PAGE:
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Baku condemns 'baseless allegations' by French president

Anadolu Agency WORLD
Published February 23,2024

Baku on Thursday condemned what it called "baseless anti-Azerbaijan allegations" by French President Emmanuel Macron during a news conference in Paris with Armenian Prime Minister Nikol Pashinyan a day earlier.

"As a country, which has never mentioned the rights of Azerbaijanis violated for nearly 30 years, displaced from their territories, and subjected to mass massacres, the French side's statement about the rights and security of Armenians (who) left the territories of Azerbaijan at their own will and without any violence, is completely inappropriate," said a statement by the Azerbaijani Foreign Ministry.

The statement questioned why France did not stand against the occupation of Azerbaijan's Karabakh region by Armenian forces for almost 30 years until a war in 2020, as well as the ongoing occupation of eight Azerbaijani villages, despite touching on the importance of territorial integrity "within the framework of Alma-Ata Declaration and certain maps."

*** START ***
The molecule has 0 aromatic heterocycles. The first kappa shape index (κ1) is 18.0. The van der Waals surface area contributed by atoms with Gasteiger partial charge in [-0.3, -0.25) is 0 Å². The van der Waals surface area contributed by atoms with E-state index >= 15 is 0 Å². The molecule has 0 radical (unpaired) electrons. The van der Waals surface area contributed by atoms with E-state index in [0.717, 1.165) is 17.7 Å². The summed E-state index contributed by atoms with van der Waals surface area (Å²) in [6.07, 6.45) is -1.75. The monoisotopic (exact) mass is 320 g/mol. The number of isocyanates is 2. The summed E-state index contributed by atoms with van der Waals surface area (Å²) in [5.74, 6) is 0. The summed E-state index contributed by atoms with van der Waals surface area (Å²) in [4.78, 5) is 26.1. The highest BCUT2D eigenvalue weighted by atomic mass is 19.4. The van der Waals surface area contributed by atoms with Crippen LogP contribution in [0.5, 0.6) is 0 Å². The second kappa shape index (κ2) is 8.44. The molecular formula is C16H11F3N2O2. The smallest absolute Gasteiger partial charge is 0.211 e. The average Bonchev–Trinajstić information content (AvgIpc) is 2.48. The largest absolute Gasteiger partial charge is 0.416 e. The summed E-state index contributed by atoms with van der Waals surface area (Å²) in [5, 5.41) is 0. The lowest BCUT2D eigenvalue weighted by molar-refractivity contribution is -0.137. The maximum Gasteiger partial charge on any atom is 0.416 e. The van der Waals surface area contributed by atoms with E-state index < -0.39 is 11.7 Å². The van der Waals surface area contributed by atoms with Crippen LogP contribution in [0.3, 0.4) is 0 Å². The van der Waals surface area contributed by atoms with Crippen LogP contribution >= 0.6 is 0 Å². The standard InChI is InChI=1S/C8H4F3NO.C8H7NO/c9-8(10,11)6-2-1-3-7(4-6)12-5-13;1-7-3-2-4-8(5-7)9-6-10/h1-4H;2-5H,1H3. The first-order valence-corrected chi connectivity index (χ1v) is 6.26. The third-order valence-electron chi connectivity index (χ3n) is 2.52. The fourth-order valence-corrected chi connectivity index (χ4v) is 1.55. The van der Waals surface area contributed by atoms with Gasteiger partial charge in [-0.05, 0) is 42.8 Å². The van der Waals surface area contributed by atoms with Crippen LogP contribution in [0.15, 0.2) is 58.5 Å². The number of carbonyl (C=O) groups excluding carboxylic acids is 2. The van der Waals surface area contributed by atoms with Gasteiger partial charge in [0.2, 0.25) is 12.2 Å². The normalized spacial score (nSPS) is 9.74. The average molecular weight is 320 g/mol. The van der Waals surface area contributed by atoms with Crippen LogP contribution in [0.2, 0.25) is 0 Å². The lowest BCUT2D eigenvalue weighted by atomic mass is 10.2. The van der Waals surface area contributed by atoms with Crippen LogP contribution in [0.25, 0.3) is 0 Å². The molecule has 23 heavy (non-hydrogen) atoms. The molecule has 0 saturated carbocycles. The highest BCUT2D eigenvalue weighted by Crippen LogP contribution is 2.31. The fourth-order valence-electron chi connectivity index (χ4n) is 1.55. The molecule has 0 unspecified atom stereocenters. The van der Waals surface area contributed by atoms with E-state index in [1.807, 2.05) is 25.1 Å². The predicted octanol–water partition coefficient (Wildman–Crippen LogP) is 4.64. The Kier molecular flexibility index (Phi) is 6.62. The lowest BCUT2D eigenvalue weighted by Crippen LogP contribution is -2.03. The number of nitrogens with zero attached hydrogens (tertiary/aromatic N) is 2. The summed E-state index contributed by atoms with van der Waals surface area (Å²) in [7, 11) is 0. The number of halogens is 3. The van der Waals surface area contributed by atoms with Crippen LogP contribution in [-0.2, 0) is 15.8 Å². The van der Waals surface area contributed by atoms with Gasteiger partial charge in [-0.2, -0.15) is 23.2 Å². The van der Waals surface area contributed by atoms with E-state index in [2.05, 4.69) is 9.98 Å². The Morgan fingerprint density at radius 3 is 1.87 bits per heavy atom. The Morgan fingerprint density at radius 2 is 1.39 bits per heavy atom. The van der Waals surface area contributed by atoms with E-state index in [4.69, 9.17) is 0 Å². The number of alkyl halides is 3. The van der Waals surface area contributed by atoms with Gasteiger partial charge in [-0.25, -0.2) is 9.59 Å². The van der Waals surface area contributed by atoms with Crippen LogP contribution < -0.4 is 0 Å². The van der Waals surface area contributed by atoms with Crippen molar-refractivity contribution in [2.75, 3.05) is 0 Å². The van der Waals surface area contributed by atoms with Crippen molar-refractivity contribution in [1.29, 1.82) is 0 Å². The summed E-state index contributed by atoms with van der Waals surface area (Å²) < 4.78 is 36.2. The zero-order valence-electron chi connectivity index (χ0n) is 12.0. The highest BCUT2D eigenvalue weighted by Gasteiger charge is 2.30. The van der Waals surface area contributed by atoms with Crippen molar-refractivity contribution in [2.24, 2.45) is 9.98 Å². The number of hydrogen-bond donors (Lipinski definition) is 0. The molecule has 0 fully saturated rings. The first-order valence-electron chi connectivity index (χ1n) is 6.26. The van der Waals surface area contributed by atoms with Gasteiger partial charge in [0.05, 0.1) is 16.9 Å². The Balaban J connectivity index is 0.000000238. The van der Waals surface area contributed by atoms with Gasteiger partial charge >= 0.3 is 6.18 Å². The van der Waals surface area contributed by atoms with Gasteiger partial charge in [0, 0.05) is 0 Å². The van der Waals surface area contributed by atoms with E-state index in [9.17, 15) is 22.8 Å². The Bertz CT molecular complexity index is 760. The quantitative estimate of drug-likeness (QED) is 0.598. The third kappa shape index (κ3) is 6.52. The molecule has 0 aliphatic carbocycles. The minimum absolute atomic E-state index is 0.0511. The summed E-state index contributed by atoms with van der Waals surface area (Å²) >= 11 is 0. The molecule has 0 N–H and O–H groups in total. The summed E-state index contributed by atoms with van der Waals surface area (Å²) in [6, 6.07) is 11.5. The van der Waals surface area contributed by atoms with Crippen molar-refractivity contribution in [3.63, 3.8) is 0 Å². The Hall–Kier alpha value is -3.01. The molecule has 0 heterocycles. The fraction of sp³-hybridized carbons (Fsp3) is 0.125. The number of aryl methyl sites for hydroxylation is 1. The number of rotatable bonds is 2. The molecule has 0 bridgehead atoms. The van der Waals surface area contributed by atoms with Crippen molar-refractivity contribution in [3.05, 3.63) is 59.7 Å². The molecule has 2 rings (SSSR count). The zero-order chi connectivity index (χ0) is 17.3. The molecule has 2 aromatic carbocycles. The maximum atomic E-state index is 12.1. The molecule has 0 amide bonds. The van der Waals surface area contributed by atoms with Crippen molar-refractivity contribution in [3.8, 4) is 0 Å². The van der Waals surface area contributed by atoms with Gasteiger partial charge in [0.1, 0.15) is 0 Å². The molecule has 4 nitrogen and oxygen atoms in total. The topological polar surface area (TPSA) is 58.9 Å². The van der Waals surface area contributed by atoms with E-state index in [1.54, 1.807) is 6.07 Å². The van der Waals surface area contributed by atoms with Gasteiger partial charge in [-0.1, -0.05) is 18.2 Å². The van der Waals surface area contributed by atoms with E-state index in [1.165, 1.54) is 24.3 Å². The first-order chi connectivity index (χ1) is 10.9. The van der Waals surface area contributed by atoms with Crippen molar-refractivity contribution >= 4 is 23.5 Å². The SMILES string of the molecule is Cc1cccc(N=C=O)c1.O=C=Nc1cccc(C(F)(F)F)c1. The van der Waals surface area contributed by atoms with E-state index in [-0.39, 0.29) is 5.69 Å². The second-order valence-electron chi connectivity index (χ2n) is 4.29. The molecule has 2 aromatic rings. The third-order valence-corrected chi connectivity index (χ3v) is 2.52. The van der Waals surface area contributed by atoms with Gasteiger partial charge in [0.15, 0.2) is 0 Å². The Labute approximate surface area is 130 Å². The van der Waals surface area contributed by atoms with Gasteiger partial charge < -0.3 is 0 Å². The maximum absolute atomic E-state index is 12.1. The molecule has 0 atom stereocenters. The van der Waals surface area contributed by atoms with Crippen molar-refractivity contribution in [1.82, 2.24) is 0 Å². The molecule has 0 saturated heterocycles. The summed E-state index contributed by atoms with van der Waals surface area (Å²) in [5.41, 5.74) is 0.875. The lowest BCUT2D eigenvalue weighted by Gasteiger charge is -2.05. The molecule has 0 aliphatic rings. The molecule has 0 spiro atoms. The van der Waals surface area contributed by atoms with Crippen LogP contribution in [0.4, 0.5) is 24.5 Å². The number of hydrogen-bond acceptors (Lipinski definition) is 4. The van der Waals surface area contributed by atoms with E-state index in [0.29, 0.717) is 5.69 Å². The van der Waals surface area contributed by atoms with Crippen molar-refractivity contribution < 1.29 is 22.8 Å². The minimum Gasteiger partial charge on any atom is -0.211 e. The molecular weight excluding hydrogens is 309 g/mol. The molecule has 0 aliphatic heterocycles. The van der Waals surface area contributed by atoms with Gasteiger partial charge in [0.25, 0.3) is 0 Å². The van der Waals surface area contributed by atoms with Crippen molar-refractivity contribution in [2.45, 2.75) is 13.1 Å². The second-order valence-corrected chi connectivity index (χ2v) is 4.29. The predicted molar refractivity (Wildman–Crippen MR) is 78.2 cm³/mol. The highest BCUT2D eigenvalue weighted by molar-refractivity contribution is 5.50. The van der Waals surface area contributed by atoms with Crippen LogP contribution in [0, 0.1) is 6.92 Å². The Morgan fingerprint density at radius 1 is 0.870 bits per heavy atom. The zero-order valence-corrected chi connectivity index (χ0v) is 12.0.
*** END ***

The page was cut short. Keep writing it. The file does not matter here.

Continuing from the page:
Calling this contradictory, the statement said it was also "unacceptable" to accuse Azerbaijan of "disproportionate response" while refraining from criticizing Armenia, which it said took "unprovoked actions disrupting the stable situation that lasted for almost five months."

"Such biased approaches should be stopped. We once again declare that France's insidious policy of creating new tension in the region, and hindering peace and stability will not yield any results," the statement concluded.

On Wednesday, Macron said France regretted the "disproportionate response" by Azerbaijan in response to cross-border fire earlier this month, which Baku said injured one member of its forces.

Azerbaijan said it carried out a "revenge operation" in response, destroying the combat post from where its troops were fired upon.

According to Armenia's Defense Ministry, four soldiers were killed and one injured.

Relations between Azerbaijan and Armenia have been tense since 1991, when the Armenian military occupied Nagorno-Karabakh, a territory internationally recognized as part of Azerbaijan, and seven adjacent regions.

Azerbaijan liberated most of the region during the war in the fall of 2020, which ended with a Russian-brokered peace agreement, opening the door to normalization.